Quoting Polot (Reply 104):
But again, there is more to a healthy childhood than just education. They need food, clothing, proper shelter, etc.

That's why there are parents rather than government run child farms.

Not everyone is lucky enough to have great parents. That's rather sad, but not reason to force everyone else to pay for it. Next I suppose people will be in favor of hefty inheritance taxes to keep anyone from having an unfair advantage.

Quoting seb146 (Reply 105):
Oops... the condom broke. Oops... the pill failed to take. Oops... he forgot to pull out in time. None of that ever happens, does it?

Everyone knows that birth control methods can fail and at what rates. Make choices accordingly, it's that simple.



Why do Aerospace Engineering students have to turn things in on time?
User currently offlineRevelation From United States of America, joined Feb 2005, 12545 posts, RR: 25
Reply 107, posted (1 year 8 months 4 weeks 1 day 1 hour ago) and read 2669 times:

Quoting BMI727 (Reply 106):
Everyone knows that birth control methods can fail and at what rates.

Interesting comment for someone who frequently uses the word idiot.



Inspiration, move me brightly!
User currently offlineDeltaMD90 From United States of America, joined Apr 2008, 7907 posts, RR: 51
Reply 108, posted (1 year 8 months 4 weeks 1 day ago) and read 2658 times:

Quoting seb146 (Reply 105):
And, in the right-wing world, everyone has $25 an hour job and low or no cost benefits supplied by their employer. However, the real world is very, very different.

I agree, and believe me, a lot of what you have said has showed me the struggle of many hard working but unfortunate Americans, causing me to change my stances a bit, but I still can't wrap my head around paying for a 75c condom... I've said it a lot, and I guess I should stop saying it since my stance isn't changing, but I think government healthcare and the mandatory stuff insurance should cover is keeping you alive and free of terrible diseases. I know we can go down the road of long term this and that, but I still don't think it's society's job to pay for condoms, Viagra, aspirin, or any small petty products. It goes from "life/limb saving" to kind of ridiculous.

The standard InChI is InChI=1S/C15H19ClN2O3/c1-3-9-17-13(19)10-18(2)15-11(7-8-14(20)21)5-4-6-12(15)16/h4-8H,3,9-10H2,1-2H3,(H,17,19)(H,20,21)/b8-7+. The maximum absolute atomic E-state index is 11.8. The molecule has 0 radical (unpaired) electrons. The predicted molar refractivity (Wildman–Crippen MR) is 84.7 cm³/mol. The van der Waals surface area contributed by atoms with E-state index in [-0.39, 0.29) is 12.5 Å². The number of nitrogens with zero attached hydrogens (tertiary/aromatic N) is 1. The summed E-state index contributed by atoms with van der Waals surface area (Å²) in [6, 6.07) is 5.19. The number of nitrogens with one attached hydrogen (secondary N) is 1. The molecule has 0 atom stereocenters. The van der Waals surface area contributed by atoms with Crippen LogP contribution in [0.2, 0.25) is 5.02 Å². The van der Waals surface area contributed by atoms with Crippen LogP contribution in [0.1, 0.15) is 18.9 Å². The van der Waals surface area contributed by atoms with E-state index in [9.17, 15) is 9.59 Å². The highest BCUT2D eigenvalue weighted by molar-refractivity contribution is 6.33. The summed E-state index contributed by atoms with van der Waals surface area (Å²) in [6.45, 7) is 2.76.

May disagree, but do you understand what I'm saying? I've heard people say that being against paying for birth control is anti-woman, maybe some strange people with vendettas against women think that, but can people at least see that me not wanting to pay for birth control isn't anti-woman or anti-poor or something?



Ironically I have never flown a Delta MD-90 :)
User currently offlineseb146 From United States of America, joined Nov 1999, 11651 posts, RR: 15
Reply 109, posted (1 year 8 months 4 weeks 1 day ago) and read 2650 times:

Quoting DeltaMD90 (Reply 108):
I still can't wrap my head around paying for a 75c condom...

Some county run clinics just hand them out. But, the "every sperm is sacred" crowd hates this idea as well. Even though that is a small, small section of the right-wing.

Quoting DeltaMD90 (Reply 108):
May disagree, but do you understand what I'm saying?

I do. I don't agree, but I understand. I don't (and this is only me and my opinion) have a problem paying for birth control if it means a woman will not be popping out more kids she can not afford or makes her monthlies easier to manage. If it is covered along with my x-rays or someone else's diabetes medicine, I am fine with it.

Quoting BMI727 (Reply 106):
Make choices accordingly, it's that simple.

Like the woman who chooses to jog through the park in the middle of the afternoon and gets raped?



Life in the wall is a drag.
User currently offlineBMI727 From United States of America, joined Feb 2009, 15740 posts, RR: 27
Reply 110, posted (1 year 8 months 4 weeks 22 hours ago) and read 2641 times:

Quoting seb146 (Reply 109):
Like the woman who chooses to jog through the park in the middle of the afternoon and gets raped?

No. That's a crime.